Jeremy: We got a lot of comments that people really liked the more laid back and conversational style that we were doing.

Jordan: We were compared to another vegan podcast that stopped podcasting, Vegan Freaks. So I think it was a nice new change to fill a hole people were missing. Wasn't even aware of them after we started and they has already stopped about two years before that.

Gavin: How do you go about deciding the content you're going to discuss for each episode?

Jeremy: I purposely don't, I like going in fresh, if I think about it too much I fell it turns into Larry King interview style, not that there is anything wrong with that I just want it to feel more like a couple of people are just hanging out for the first time and getting to know each other and everyone just gets to peek in on that and feel like they are sitting next to us.

Jordan: I'd say that of we are unfamiliar with a guest, I'll do a little bit of research just so I don't seem stupid. We like to keep it conversational and hanging out. Like meeting someone at a meeting party, not planned questions, conversation flow.

Jeremy: When they start asking us questions back and get conversation going, that's my favorite.

Jordan: And that's something that we learned at the beginning with our earlier guests. If conversations weren't working we didn't know to switch to Q&A style so the flow of show isn't interrupted, learned over time.

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Gavin: Considering the content that you cover, how much feedback to you get both in praise for giving list to those kind of issues, and how much grief do you get for promoting them?

Jeremy: We get very little grief because our audience are people who are already "living the life" as I like to call it, not advertising to right wing crazy religious fanatics. We are not a show to educate people about veganism or anarchism. We format the show for the vegans and anarchist so we don’t get the praise so much for those but for how we approach them.

Jordan: We have gotten some grief for basic formatting or quality issues in the beginning. I worried when we started that people would think that we weren't talking about issues that we should talk about but no one else is doing it. We do get a lot of praise for conversational style and long casual conversations that allow us to get deep into subjects, without the time limits that standard radio or TV shows face.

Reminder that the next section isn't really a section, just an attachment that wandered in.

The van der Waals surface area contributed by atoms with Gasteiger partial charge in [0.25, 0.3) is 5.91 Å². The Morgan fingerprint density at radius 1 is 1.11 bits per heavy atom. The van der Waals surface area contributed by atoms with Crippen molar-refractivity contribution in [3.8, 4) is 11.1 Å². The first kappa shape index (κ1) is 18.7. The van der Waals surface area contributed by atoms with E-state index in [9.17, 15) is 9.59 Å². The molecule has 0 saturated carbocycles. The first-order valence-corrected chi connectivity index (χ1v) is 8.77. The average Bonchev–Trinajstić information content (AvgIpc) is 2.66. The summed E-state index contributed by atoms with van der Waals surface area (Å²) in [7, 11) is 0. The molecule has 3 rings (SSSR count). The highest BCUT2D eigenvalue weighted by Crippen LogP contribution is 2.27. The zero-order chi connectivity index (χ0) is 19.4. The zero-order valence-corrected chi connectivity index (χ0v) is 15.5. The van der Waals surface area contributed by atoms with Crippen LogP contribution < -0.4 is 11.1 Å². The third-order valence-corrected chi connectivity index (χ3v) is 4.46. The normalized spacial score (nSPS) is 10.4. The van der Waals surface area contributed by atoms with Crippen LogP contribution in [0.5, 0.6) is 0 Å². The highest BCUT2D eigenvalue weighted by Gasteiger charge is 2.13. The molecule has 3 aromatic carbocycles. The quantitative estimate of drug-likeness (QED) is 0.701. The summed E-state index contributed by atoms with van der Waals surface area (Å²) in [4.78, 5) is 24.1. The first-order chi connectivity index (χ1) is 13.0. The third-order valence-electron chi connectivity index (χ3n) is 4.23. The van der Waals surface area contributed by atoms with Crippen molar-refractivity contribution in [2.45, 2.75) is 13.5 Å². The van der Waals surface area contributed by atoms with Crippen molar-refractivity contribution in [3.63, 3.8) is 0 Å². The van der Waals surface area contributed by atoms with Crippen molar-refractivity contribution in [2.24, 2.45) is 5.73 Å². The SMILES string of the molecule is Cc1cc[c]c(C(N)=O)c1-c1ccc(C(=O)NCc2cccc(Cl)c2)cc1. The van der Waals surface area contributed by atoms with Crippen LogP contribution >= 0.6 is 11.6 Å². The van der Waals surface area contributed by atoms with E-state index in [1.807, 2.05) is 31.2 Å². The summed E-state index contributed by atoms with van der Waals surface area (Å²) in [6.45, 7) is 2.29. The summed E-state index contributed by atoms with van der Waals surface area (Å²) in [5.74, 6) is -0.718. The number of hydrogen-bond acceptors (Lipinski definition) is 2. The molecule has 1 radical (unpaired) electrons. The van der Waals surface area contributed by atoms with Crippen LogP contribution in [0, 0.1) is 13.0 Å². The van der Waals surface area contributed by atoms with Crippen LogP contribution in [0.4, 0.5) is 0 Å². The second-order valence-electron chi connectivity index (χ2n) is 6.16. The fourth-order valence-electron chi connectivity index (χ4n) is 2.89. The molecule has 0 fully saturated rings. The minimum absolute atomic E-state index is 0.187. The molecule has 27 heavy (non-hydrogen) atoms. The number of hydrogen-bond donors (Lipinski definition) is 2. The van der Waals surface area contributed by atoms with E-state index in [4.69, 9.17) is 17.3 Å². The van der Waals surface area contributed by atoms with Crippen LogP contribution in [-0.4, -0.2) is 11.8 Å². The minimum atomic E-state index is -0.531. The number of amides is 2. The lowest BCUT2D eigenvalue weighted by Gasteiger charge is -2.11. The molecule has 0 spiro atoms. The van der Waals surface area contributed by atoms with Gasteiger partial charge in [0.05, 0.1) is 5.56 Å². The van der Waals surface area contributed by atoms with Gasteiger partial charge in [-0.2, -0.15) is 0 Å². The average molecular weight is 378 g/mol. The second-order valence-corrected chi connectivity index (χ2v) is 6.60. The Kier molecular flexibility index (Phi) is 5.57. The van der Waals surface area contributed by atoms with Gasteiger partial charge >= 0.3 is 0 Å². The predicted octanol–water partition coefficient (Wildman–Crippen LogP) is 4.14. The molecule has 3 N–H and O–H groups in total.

Gavin: Do you feel as if the show has had an impact on any of the local material you cover, or is it more of chance for you to spotlight what's happening and not get directly involved?

Jeremy: We try not to focus on local stuff so much because of our audience is too broad too focus too much on local issues.

Jordan: Salt Lake is big market for us, but we have more listeners outside of the US than in.

Jeremy: Every activist has to find something they are passionate about and focus on that right now. I feel that is the show for me is not getting directly involved and it's not organizing a protest. I just see it as another avenue of activism.

Jordan: I'm wearing so many hats, I do a lot locally but I feel that what I do locally isn't really the same as what we talk about in the podcast, but there's definitely some crossover.

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Gavin: How do you feel Utah activists and organizations have held up against a lot of the controversial and disturbing practices we see in our state today?

Jordan: I would definitely say I've noticed a decrease in a lot of grassroots activism, not just locally but in generally due to a lot of the laws that have been passed. Animal terrorism, AG gag, pressure on activists, etc. Focusing on things like larger cages, animal welfare and national organization. For fundraising sometimes of swaying to welfare which makes local activist not want to participate.

Gavin: What's your overall goal with the show and what do you hope to achieve with it?

Jeremy: My only goal with the show really is to just have fun. What the fuck is the point if we are not loving it, and really show activist that we can have fun together.

Jordan: My goal is just to talk to people I would love to talk to and hopefully other people want to hear the same people talk. I just enjoy interviewing people that I would love to hang out with in real life and getting to know more about them and what they do and share that with our listeners.

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Gavin: What can we expect from both of you and the show over the rest of the year?

Jeremy: I’m really excited where the show is heading. Right now we will continue to bring everyone people that are living the life and seeing what they are doing. I’m also very excited with our collective and expanding new shows beyond animal rights and activism.

Jordan: Excited to see where we've gone and where we're going now that we're over 100 episodes, and hopefully many more to come, see where we are going to take the show and collective.

Gavin: Aside from the obvious, is there anything you'd like to plug or promote?

Jeremy: I want to promote the food empowerment project, I love everything they do, and support podcasts so many good out there, just search for them, lots of independent podcast for whatever you are looking for.

Jordan: I would say that I'd like to promote the collective and all the shows on it, and political a prisoners, you should write to them.